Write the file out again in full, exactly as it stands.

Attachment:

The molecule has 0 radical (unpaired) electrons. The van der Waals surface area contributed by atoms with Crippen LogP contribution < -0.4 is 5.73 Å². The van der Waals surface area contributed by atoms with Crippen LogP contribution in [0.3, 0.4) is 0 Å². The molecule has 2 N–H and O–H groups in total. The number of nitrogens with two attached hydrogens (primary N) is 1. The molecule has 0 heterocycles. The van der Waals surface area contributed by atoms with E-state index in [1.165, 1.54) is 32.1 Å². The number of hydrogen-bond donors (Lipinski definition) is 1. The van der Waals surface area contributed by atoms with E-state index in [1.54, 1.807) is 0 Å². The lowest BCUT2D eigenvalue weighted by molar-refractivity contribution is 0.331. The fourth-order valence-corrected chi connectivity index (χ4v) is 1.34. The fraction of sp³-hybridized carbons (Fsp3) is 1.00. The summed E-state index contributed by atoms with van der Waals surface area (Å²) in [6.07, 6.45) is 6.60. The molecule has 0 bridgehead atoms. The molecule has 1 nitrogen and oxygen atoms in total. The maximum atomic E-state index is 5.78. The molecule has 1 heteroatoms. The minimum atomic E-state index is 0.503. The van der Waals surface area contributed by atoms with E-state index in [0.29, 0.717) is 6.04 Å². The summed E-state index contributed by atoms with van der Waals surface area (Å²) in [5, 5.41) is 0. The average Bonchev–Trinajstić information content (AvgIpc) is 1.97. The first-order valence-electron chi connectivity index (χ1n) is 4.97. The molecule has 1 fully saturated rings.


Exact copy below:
The molecule has 0 radical (unpaired) electrons. The van der Waals surface area contributed by atoms with Crippen LogP contribution < -0.4 is 5.73 Å². The van der Waals surface area contributed by atoms with Crippen LogP contribution in [0.3, 0.4) is 0 Å². The molecule has 2 N–H and O–H groups in total. The number of nitrogens with two attached hydrogens (primary N) is 1. The molecule has 0 heterocycles. The van der Waals surface area contributed by atoms with E-state index in [1.165, 1.54) is 32.1 Å². The number of hydrogen-bond donors (Lipinski definition) is 1. The van der Waals surface area contributed by atoms with E-state index in [1.54, 1.807) is 0 Å². The lowest BCUT2D eigenvalue weighted by molar-refractivity contribution is 0.331. The fourth-order valence-corrected chi connectivity index (χ4v) is 1.34. The fraction of sp³-hybridized carbons (Fsp3) is 1.00. The summed E-state index contributed by atoms with van der Waals surface area (Å²) in [6.07, 6.45) is 6.60. The molecule has 0 bridgehead atoms. The molecule has 1 nitrogen and oxygen atoms in total. The maximum atomic E-state index is 5.78. The molecule has 1 heteroatoms. The minimum atomic E-state index is 0.503. The van der Waals surface area contributed by atoms with E-state index in [0.29, 0.717) is 6.04 Å². The summed E-state index contributed by atoms with van der Waals surface area (Å²) in [5, 5.41) is 0. The average Bonchev–Trinajstić information content (AvgIpc) is 1.97. The first-order valence-electron chi connectivity index (χ1n) is 4.97. The molecule has 1 fully saturated rings.